A conversation between my eldest and my middlest:
I need my pudding please.
Ermm, you want your pudding. You don’t need it.
Precocious children or the result of smug parenting? You decide. Regardless, I was beaming with pride when I heard my pre-schooler and primary schooler enter into this tete a tete. For, while I guess I don’t need a child who rejects unfettered consumerism, there is no denying that I want one.
I am a sucker for the quotes and the images and the quirky tweets encouraging us to replace our wants with needs. A simpler life: how liberating.
Recently, though, I had a bit of a perspecitve-changer. I was chatting to a friend who stated that, while we might like the NHS, we don’t really need it. This rather frazzled my befuddled brain, because there is no denying that we got to 1948 without an NHS. How could I dispute her claim? How could I reconcile what she was saying, my general NHS supporter-vibe, and my, “Wants = bad. Needs = good.” approach to life?
It got me thinking: if I want to help my kids pursue their needs, rather than their wants, what do I believe their needs are?
Because, all I really need is a bit of shelter (a cave will do), to find a bit of food and water every now and then, and the air that I breathe. If we are thinking beyond myself, to the survival of the human race as a whole, opportunities to procreate would come in handy, as would not being in perpetual fear of murder, rape or pillage by my fellow need-seekers.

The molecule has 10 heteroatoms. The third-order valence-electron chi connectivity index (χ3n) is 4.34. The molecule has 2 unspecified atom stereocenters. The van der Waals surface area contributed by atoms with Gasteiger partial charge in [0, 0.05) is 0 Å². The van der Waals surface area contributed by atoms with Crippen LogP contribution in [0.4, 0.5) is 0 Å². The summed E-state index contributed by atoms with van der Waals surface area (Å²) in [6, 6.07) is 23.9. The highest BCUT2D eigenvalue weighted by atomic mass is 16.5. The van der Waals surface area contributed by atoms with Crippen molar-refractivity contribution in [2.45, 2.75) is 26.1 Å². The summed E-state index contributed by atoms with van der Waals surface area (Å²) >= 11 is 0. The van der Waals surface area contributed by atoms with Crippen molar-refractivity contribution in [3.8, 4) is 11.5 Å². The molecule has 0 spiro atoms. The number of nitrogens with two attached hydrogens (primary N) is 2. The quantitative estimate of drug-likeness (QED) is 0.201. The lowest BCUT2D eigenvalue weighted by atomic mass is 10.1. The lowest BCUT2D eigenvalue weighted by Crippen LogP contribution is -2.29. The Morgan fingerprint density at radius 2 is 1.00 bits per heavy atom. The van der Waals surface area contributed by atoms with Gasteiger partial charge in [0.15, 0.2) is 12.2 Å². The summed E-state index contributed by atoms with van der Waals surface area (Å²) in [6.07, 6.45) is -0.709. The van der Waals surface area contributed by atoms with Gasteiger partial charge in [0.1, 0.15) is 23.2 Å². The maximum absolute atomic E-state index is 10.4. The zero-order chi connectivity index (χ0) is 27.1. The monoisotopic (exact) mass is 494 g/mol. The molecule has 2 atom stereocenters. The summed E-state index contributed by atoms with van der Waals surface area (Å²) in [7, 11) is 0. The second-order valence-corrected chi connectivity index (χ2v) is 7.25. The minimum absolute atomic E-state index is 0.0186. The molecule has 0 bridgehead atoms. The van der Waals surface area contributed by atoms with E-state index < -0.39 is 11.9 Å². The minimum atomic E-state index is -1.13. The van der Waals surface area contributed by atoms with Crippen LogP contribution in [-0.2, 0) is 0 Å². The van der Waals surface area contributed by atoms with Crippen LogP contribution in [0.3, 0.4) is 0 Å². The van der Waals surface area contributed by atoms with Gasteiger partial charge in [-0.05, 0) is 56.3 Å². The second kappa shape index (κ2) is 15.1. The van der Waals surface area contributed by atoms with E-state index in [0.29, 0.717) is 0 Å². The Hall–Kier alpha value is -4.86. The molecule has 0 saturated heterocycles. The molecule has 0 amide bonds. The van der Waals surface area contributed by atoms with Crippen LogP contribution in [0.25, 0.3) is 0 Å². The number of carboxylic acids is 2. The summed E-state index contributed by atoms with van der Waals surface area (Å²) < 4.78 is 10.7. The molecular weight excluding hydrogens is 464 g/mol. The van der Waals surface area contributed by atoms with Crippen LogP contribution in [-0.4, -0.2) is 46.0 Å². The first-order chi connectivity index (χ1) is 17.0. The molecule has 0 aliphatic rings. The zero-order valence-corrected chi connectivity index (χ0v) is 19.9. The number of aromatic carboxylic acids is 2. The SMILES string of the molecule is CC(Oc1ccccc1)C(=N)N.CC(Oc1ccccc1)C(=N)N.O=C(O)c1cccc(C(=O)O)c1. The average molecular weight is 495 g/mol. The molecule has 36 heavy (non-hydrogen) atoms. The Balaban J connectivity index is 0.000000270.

Is that it? Seriously, I want my kids to need more than that!
I could add, “some pleasure”, but I would have to caveat that with, “so long as they don’t find pleasure in shopping for tat that I can’t see much value in”. Although, the problem with that is, from my friend’s perspective, the NHS is tat that she can’t see much value in. Bugger.
I quickly realised that me and my friend were actually asking very different questions. What might have helped us have a more meaningful conversation is if we had asked each other, “what do we need in order to [fill in blank]”. We needed to agree on the ‘blank’.
If your blank is, “to be alive for a bit”, or, “to save as much money as possible”, then we don’t need very much at all. If it is, “to be happy”, then it is a very lovely ‘blank’, but perhaps a bit too vague, a bit too open to our individual whims. The question I might prefer to consider with my kids is:
what do you need to allow you, and those around you, to flourish?
Here’s a little challenge that I have set myself, join in if you like. Take out the obvious things such as ‘love’, and ‘world peace’: you can have those as a given. Then ask yourself, “what do our children need in order to flourish together as human beings?”.
I’m not sure I am happy enough with my list yet to blog it. But in the meantime, I’ll start with:
- Free access to decent healthcare
- A good pudding* every now and then
They need that, don’t you think?
*so relieved my kids were talking about pudding, not cake. Could have all sounded a bit Marie Antoinette …